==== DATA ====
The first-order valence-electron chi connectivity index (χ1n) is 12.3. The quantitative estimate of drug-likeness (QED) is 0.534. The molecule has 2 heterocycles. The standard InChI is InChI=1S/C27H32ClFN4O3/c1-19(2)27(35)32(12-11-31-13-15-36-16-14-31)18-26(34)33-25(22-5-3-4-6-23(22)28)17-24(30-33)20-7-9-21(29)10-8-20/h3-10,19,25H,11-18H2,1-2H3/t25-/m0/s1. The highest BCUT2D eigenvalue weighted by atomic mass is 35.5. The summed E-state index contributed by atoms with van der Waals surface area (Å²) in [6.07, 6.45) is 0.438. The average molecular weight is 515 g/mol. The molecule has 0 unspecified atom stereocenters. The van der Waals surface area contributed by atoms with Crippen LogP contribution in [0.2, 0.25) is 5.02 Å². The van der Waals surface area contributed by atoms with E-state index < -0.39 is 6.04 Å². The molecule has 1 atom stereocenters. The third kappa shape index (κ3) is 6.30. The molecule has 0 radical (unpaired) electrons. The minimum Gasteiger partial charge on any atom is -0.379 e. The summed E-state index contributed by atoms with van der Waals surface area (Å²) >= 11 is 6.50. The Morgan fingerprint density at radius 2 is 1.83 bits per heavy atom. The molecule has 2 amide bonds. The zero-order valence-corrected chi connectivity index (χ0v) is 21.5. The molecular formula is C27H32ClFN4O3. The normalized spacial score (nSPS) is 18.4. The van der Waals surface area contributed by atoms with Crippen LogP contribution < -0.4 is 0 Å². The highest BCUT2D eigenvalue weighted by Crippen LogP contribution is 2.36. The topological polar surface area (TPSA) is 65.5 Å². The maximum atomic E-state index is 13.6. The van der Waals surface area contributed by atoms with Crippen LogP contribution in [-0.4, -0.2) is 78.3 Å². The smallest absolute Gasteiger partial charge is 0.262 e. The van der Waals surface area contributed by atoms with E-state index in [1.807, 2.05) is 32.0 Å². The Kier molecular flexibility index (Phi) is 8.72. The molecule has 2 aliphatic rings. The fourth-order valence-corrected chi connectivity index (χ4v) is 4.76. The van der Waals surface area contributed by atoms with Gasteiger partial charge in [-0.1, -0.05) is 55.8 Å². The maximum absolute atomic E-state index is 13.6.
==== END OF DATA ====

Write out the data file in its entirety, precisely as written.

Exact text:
The first-order valence-electron chi connectivity index (χ1n) is 12.3. The quantitative estimate of drug-likeness (QED) is 0.534. The molecule has 2 heterocycles. The standard InChI is InChI=1S/C27H32ClFN4O3/c1-19(2)27(35)32(12-11-31-13-15-36-16-14-31)18-26(34)33-25(22-5-3-4-6-23(22)28)17-24(30-33)20-7-9-21(29)10-8-20/h3-10,19,25H,11-18H2,1-2H3/t25-/m0/s1. The highest BCUT2D eigenvalue weighted by atomic mass is 35.5. The summed E-state index contributed by atoms with van der Waals surface area (Å²) in [6.07, 6.45) is 0.438. The average molecular weight is 515 g/mol. The molecule has 0 unspecified atom stereocenters. The van der Waals surface area contributed by atoms with Crippen LogP contribution in [0.2, 0.25) is 5.02 Å². The van der Waals surface area contributed by atoms with E-state index < -0.39 is 6.04 Å². The molecule has 1 atom stereocenters. The third kappa shape index (κ3) is 6.30. The molecule has 0 radical (unpaired) electrons. The minimum Gasteiger partial charge on any atom is -0.379 e. The summed E-state index contributed by atoms with van der Waals surface area (Å²) >= 11 is 6.50. The Morgan fingerprint density at radius 2 is 1.83 bits per heavy atom. The molecule has 2 amide bonds. The zero-order valence-corrected chi connectivity index (χ0v) is 21.5. The molecular formula is C27H32ClFN4O3. The normalized spacial score (nSPS) is 18.4. The van der Waals surface area contributed by atoms with Crippen LogP contribution < -0.4 is 0 Å². The highest BCUT2D eigenvalue weighted by Crippen LogP contribution is 2.36. The topological polar surface area (TPSA) is 65.5 Å². The maximum atomic E-state index is 13.6. The van der Waals surface area contributed by atoms with Crippen LogP contribution in [-0.4, -0.2) is 78.3 Å². The smallest absolute Gasteiger partial charge is 0.262 e. The van der Waals surface area contributed by atoms with E-state index in [1.807, 2.05) is 32.0 Å². The Kier molecular flexibility index (Phi) is 8.72. The molecule has 2 aliphatic rings. The fourth-order valence-corrected chi connectivity index (χ4v) is 4.76. The van der Waals surface area contributed by atoms with Gasteiger partial charge in [-0.1, -0.05) is 55.8 Å². The maximum absolute atomic E-state index is 13.6.